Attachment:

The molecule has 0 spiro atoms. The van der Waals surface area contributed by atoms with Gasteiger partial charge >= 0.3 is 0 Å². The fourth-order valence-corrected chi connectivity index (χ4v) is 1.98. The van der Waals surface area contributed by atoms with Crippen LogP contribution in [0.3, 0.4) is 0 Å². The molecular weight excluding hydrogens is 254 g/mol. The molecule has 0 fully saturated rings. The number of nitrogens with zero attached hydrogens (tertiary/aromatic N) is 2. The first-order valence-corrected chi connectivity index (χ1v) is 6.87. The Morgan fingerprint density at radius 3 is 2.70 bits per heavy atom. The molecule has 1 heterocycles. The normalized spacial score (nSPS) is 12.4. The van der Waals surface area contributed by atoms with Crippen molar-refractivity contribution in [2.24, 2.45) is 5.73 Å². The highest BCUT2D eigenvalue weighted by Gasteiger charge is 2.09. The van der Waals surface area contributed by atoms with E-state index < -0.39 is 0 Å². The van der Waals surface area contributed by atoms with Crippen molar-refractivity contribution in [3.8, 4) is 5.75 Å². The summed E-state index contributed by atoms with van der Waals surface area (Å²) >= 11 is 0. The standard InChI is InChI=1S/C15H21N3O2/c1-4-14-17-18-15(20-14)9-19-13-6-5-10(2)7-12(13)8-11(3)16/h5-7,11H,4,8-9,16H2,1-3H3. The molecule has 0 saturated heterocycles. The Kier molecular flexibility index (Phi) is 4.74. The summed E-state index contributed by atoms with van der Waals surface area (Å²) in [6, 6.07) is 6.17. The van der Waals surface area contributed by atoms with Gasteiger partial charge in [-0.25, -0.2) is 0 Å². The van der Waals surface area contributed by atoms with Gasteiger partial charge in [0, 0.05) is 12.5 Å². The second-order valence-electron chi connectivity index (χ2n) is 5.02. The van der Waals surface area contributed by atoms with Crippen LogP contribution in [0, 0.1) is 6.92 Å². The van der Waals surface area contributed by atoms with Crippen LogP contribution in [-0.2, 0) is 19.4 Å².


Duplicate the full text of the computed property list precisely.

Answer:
The molecule has 0 spiro atoms. The van der Waals surface area contributed by atoms with Gasteiger partial charge >= 0.3 is 0 Å². The fourth-order valence-corrected chi connectivity index (χ4v) is 1.98. The van der Waals surface area contributed by atoms with Crippen LogP contribution in [0.3, 0.4) is 0 Å². The molecular weight excluding hydrogens is 254 g/mol. The molecule has 0 fully saturated rings. The number of nitrogens with zero attached hydrogens (tertiary/aromatic N) is 2. The first-order valence-corrected chi connectivity index (χ1v) is 6.87. The Morgan fingerprint density at radius 3 is 2.70 bits per heavy atom. The molecule has 1 heterocycles. The normalized spacial score (nSPS) is 12.4. The van der Waals surface area contributed by atoms with Crippen molar-refractivity contribution in [2.24, 2.45) is 5.73 Å². The highest BCUT2D eigenvalue weighted by Gasteiger charge is 2.09. The van der Waals surface area contributed by atoms with E-state index < -0.39 is 0 Å². The van der Waals surface area contributed by atoms with Crippen molar-refractivity contribution in [3.8, 4) is 5.75 Å². The summed E-state index contributed by atoms with van der Waals surface area (Å²) >= 11 is 0. The standard InChI is InChI=1S/C15H21N3O2/c1-4-14-17-18-15(20-14)9-19-13-6-5-10(2)7-12(13)8-11(3)16/h5-7,11H,4,8-9,16H2,1-3H3. The molecule has 0 saturated heterocycles. The Kier molecular flexibility index (Phi) is 4.74. The summed E-state index contributed by atoms with van der Waals surface area (Å²) in [6, 6.07) is 6.17. The van der Waals surface area contributed by atoms with Gasteiger partial charge in [-0.25, -0.2) is 0 Å². The van der Waals surface area contributed by atoms with Gasteiger partial charge in [0, 0.05) is 12.5 Å². The second-order valence-electron chi connectivity index (χ2n) is 5.02. The van der Waals surface area contributed by atoms with Crippen LogP contribution in [0, 0.1) is 6.92 Å². The van der Waals surface area contributed by atoms with Crippen LogP contribution in [-0.2, 0) is 19.4 Å².